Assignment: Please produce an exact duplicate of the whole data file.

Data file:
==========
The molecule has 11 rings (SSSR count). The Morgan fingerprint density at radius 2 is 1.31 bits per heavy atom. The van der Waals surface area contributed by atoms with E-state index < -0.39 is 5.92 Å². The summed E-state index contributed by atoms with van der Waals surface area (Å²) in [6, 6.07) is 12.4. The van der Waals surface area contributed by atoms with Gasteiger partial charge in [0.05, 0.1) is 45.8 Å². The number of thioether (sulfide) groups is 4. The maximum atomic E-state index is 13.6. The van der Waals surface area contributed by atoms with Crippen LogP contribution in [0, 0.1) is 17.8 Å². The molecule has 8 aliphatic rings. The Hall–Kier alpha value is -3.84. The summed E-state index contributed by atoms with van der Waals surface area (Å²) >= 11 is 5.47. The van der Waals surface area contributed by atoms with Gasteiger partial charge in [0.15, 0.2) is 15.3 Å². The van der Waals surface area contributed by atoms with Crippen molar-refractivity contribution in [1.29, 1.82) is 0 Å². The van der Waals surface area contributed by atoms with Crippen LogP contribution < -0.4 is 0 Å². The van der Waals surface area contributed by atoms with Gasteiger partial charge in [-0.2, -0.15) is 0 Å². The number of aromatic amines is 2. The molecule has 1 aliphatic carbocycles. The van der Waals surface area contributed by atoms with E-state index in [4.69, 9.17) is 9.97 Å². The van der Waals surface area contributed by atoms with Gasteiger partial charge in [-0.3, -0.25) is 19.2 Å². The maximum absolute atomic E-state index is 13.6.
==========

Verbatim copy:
The molecule has 11 rings (SSSR count). The Morgan fingerprint density at radius 2 is 1.31 bits per heavy atom. The van der Waals surface area contributed by atoms with E-state index < -0.39 is 5.92 Å². The summed E-state index contributed by atoms with van der Waals surface area (Å²) in [6, 6.07) is 12.4. The van der Waals surface area contributed by atoms with Gasteiger partial charge in [0.05, 0.1) is 45.8 Å². The number of thioether (sulfide) groups is 4. The maximum atomic E-state index is 13.6. The van der Waals surface area contributed by atoms with Crippen LogP contribution in [0, 0.1) is 17.8 Å². The molecule has 8 aliphatic rings. The Hall–Kier alpha value is -3.84. The summed E-state index contributed by atoms with van der Waals surface area (Å²) >= 11 is 5.47. The van der Waals surface area contributed by atoms with Gasteiger partial charge in [0.15, 0.2) is 15.3 Å². The van der Waals surface area contributed by atoms with Crippen molar-refractivity contribution in [1.29, 1.82) is 0 Å². The van der Waals surface area contributed by atoms with Crippen LogP contribution < -0.4 is 0 Å². The van der Waals surface area contributed by atoms with Gasteiger partial charge in [-0.2, -0.15) is 0 Å². The number of aromatic amines is 2. The molecule has 1 aliphatic carbocycles. The van der Waals surface area contributed by atoms with E-state index in [4.69, 9.17) is 9.97 Å². The van der Waals surface area contributed by atoms with Gasteiger partial charge in [-0.3, -0.25) is 19.2 Å². The maximum absolute atomic E-state index is 13.6.